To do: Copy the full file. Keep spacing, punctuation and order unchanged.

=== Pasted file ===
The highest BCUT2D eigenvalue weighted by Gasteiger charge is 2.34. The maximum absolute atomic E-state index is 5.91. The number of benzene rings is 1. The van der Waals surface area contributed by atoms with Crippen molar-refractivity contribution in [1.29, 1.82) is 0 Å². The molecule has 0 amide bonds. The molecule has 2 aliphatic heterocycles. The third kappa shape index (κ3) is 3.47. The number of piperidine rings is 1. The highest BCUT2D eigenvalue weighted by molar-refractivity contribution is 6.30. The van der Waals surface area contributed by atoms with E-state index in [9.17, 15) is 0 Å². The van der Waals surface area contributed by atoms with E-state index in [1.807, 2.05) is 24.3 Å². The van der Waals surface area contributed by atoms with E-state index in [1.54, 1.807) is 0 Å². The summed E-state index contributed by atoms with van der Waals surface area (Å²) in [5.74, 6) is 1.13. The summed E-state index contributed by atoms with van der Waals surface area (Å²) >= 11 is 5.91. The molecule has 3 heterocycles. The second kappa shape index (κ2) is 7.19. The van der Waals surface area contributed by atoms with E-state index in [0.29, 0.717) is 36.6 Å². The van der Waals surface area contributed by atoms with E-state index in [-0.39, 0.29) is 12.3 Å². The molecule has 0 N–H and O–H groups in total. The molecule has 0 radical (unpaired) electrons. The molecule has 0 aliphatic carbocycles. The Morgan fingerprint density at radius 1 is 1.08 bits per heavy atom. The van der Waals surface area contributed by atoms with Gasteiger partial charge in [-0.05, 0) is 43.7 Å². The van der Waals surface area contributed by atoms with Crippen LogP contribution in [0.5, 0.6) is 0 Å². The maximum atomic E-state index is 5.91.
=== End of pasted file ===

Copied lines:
The highest BCUT2D eigenvalue weighted by Gasteiger charge is 2.34. The maximum absolute atomic E-state index is 5.91. The number of benzene rings is 1. The van der Waals surface area contributed by atoms with Crippen molar-refractivity contribution in [1.29, 1.82) is 0 Å². The molecule has 0 amide bonds. The molecule has 2 aliphatic heterocycles. The third kappa shape index (κ3) is 3.47. The number of piperidine rings is 1. The highest BCUT2D eigenvalue weighted by molar-refractivity contribution is 6.30. The van der Waals surface area contributed by atoms with E-state index in [9.17, 15) is 0 Å². The van der Waals surface area contributed by atoms with E-state index in [1.807, 2.05) is 24.3 Å². The van der Waals surface area contributed by atoms with E-state index in [1.54, 1.807) is 0 Å². The summed E-state index contributed by atoms with van der Waals surface area (Å²) in [5.74, 6) is 1.13. The summed E-state index contributed by atoms with van der Waals surface area (Å²) >= 11 is 5.91. The molecule has 3 heterocycles. The second kappa shape index (κ2) is 7.19. The van der Waals surface area contributed by atoms with E-state index in [0.29, 0.717) is 36.6 Å². The van der Waals surface area contributed by atoms with E-state index in [-0.39, 0.29) is 12.3 Å². The molecule has 0 N–H and O–H groups in total. The molecule has 0 radical (unpaired) electrons. The molecule has 0 aliphatic carbocycles. The Morgan fingerprint density at radius 1 is 1.08 bits per heavy atom. The van der Waals surface area contributed by atoms with Gasteiger partial charge in [-0.05, 0) is 43.7 Å². The van der Waals surface area contributed by atoms with Crippen LogP contribution in [0.5, 0.6) is 0 Å². The maximum atomic E-state index is 5.91.